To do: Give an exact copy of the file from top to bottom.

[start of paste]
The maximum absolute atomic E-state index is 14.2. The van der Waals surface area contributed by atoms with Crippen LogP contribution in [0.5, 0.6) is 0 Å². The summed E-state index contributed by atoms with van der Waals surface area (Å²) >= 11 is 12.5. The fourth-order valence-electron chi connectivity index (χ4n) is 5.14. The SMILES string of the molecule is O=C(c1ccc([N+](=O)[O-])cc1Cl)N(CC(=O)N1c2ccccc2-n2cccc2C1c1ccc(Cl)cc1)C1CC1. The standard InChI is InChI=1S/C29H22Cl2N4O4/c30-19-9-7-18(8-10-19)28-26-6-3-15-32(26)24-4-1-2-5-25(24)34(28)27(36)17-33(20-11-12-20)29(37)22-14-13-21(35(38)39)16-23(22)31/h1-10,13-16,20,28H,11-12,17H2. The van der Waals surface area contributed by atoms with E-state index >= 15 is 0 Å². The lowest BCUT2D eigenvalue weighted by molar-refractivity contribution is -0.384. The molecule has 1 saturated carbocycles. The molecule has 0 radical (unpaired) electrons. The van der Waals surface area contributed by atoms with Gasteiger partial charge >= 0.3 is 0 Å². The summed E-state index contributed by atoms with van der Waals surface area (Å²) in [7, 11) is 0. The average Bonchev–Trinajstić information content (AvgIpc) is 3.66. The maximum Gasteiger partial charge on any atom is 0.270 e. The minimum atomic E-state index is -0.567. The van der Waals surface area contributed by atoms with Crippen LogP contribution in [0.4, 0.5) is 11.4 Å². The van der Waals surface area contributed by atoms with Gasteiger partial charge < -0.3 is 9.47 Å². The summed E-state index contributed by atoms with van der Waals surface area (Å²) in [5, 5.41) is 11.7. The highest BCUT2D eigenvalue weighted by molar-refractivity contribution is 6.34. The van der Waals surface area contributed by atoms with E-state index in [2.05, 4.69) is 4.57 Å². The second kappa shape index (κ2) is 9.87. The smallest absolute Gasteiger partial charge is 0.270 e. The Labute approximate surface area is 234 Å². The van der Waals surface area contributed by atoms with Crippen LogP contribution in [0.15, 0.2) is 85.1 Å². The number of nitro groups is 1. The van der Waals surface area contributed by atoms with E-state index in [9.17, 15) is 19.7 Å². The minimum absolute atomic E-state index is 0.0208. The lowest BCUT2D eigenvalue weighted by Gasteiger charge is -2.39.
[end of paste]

The maximum absolute atomic E-state index is 14.2. The van der Waals surface area contributed by atoms with Crippen LogP contribution in [0.5, 0.6) is 0 Å². The summed E-state index contributed by atoms with van der Waals surface area (Å²) >= 11 is 12.5. The fourth-order valence-electron chi connectivity index (χ4n) is 5.14. The SMILES string of the molecule is O=C(c1ccc([N+](=O)[O-])cc1Cl)N(CC(=O)N1c2ccccc2-n2cccc2C1c1ccc(Cl)cc1)C1CC1. The standard InChI is InChI=1S/C29H22Cl2N4O4/c30-19-9-7-18(8-10-19)28-26-6-3-15-32(26)24-4-1-2-5-25(24)34(28)27(36)17-33(20-11-12-20)29(37)22-14-13-21(35(38)39)16-23(22)31/h1-10,13-16,20,28H,11-12,17H2. The van der Waals surface area contributed by atoms with E-state index >= 15 is 0 Å². The lowest BCUT2D eigenvalue weighted by molar-refractivity contribution is -0.384. The molecule has 1 saturated carbocycles. The molecule has 0 radical (unpaired) electrons. The van der Waals surface area contributed by atoms with Gasteiger partial charge >= 0.3 is 0 Å². The summed E-state index contributed by atoms with van der Waals surface area (Å²) in [7, 11) is 0. The average Bonchev–Trinajstić information content (AvgIpc) is 3.66. The maximum Gasteiger partial charge on any atom is 0.270 e. The minimum atomic E-state index is -0.567. The van der Waals surface area contributed by atoms with Crippen LogP contribution in [0.4, 0.5) is 11.4 Å². The van der Waals surface area contributed by atoms with Gasteiger partial charge < -0.3 is 9.47 Å². The summed E-state index contributed by atoms with van der Waals surface area (Å²) in [5, 5.41) is 11.7. The highest BCUT2D eigenvalue weighted by molar-refractivity contribution is 6.34. The van der Waals surface area contributed by atoms with E-state index in [2.05, 4.69) is 4.57 Å². The second kappa shape index (κ2) is 9.87. The smallest absolute Gasteiger partial charge is 0.270 e. The Labute approximate surface area is 234 Å². The van der Waals surface area contributed by atoms with Crippen LogP contribution in [0.15, 0.2) is 85.1 Å². The number of nitro groups is 1. The van der Waals surface area contributed by atoms with E-state index in [9.17, 15) is 19.7 Å². The minimum absolute atomic E-state index is 0.0208. The lowest BCUT2D eigenvalue weighted by Gasteiger charge is -2.39.